Since the exercise craze of the ’80s, we have seen many variations of the “Butt Crunch” exercise. The action of a Butt Crunch is a repeated squeeze of the buttocks while sitting or standing. With the promise of a more lean and toned back-side, many people have fallen prey to this madness.
Let’s talk about what this “exercise” does.
First, it is supposedly used to tone the gluteus maximus primarily to give a leaner and smaller appearance.
Second, um, well I’m not sure what other purpose it serves. These so-called exercises certainly do not do anything beneficial for us from a movement perspective.
The clench action definitely does not recruit the hip muscles for their intended use in movement. When was the last time you went for a walk or climbed the stairs with your butt clenched? I would not suggest that you try it.
Squeezing a muscle does not mean you are moving from it…or even that it is going to get at all stronger, smaller, tighter, whatever your aim.
Let’s test that theory using another set of muscles. In standing, clench the muscles at the front of your thigh–your quads, as they are known. Now hold that clench while you try to swing your leg behind you. Does this prove that the quads just moved your leg back? No.
In the present day, people use the clench technique to supposedly “activate” all sorts of muscles.
For example, a client of mine was told to clench her butt to activate her Gluteus Medius (aka “the side glute”) when doing side-lying clamshell. Not surprisingly she could barely lift her knee off her bottom leg.
When I explained the function of the Gluteus Medius, and offered some tactile cues by placing her hand on the side of her hip, she was able to feel that when clenching, she wasn’t using the Gluteus Medius at all, but instead could feel her Gluteus Maximus (her butt) and her inner thigh muscles tensing on both sides. Once she relaxed the clench, she was able to feel that she could move the leg into a full range open clamshell with much more ease while the Gluteus Medius contracted under her fingertips.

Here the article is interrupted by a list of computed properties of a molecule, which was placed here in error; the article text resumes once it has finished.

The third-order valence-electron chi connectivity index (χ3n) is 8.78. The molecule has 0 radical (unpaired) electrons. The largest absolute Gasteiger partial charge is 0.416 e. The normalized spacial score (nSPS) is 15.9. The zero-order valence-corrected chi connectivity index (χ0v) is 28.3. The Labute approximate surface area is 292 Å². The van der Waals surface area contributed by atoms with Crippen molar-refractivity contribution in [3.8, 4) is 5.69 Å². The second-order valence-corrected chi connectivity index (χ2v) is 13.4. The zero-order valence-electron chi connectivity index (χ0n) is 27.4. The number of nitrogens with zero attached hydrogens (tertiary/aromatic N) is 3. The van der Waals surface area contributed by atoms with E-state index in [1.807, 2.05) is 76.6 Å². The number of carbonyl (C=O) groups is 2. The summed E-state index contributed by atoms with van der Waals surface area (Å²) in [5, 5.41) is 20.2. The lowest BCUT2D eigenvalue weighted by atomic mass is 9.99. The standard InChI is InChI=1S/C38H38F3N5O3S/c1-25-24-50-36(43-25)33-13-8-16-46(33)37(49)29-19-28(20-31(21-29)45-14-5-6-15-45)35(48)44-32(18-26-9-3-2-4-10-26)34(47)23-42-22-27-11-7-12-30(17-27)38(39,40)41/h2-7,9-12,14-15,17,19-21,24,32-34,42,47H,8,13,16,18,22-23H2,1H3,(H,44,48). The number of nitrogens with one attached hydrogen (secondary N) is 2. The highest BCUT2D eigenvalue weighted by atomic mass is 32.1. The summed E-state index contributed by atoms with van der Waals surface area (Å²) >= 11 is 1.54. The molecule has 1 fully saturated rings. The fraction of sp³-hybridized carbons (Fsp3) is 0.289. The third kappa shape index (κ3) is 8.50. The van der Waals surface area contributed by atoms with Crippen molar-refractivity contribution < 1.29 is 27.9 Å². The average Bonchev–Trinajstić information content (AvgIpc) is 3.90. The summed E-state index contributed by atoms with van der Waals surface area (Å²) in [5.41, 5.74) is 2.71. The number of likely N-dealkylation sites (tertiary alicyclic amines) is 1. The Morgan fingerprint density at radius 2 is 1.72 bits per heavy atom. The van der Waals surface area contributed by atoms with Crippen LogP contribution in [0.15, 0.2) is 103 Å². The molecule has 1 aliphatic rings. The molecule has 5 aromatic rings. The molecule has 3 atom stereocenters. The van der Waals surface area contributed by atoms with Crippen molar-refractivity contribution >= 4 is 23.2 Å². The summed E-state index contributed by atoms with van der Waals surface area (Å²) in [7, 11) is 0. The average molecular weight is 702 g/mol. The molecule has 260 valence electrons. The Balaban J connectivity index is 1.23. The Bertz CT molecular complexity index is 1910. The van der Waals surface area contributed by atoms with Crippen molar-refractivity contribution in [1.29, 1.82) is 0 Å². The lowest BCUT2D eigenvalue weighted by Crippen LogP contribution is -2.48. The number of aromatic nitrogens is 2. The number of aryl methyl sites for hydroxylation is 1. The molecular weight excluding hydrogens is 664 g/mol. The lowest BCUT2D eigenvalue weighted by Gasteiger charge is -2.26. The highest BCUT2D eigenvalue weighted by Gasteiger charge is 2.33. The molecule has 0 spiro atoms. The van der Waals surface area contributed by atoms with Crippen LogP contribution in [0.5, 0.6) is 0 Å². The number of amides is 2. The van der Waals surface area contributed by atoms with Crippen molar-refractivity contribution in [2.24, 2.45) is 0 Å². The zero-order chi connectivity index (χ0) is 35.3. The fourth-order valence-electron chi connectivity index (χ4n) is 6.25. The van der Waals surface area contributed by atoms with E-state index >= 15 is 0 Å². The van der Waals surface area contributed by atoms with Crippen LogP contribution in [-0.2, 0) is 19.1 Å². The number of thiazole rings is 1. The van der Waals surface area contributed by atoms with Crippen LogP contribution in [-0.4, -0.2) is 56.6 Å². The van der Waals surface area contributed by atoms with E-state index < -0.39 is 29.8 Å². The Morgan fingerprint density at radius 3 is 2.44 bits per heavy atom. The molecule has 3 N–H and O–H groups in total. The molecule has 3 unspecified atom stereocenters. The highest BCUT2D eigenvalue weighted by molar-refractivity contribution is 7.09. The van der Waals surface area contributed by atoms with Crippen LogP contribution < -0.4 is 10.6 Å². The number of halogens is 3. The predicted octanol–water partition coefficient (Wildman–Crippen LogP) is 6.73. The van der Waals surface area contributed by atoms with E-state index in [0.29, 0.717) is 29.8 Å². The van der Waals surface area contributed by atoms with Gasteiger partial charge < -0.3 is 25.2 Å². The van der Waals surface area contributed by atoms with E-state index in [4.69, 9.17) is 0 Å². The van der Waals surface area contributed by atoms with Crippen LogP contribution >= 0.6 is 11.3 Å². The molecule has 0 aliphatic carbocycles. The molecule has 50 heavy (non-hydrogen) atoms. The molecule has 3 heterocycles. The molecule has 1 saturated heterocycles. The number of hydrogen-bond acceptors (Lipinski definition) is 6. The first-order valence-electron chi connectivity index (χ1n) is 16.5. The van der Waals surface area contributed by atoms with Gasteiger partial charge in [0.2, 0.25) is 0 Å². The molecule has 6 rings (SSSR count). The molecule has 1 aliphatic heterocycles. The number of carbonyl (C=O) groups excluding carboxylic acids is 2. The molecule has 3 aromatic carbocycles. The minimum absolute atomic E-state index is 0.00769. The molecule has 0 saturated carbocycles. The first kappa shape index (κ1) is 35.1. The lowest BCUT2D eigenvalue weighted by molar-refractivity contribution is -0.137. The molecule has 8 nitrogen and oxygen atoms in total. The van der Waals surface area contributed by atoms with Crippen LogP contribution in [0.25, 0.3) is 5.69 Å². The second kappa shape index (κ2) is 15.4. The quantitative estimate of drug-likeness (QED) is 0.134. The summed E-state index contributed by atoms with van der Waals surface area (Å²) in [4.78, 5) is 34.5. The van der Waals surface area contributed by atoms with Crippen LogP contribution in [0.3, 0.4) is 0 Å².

Some muscles move our bones, while others support our bony structures, like our spines on top of our pelvis, and further still other muscles perform the job of movement of our arms and legs.
In any case, if you are clenching a muscle to activate it for movement, it is not performing its job in a productive or efficient way. In actual fact, not only could this create a dysfunctional movement pattern among that particular muscle group, but it may also create dysfunction in other groups as well.
In the particular case of the “Butt Crunch”, a number of other muscles will also inadvertently clench during this action resulting in an over-contraction of the hamstrings, the inner thigh muscles, and the pelvic floor, among others–maybe even your shoulders and neck because we know how they love to get in on the action.
So in the wise words of Elsa from Frozen: LET IT GO, LET IT GO…!!!
A highly-trained movement specialist can provide valuable tips and tricks to help you use your muscles in a way that helps your body move better and feel great. Click HERE to learn more about ReActive Movement’s Functional Pilates and Therapeutic Exercise programs customized for your specific needs.
Holly Wallis, Certified Movement & Rehabilitation Specialist, PMA®-NCPT
Director of US Operations, Body Harmonics Pilates & Movement Institute
Studio Director, ReActive Movement, 6200 LaSalle Ave, Oakland, CA 94611
www.bodyharmonicsUS.com (Pilates Teacher Education)
© 2015. All rights reserved.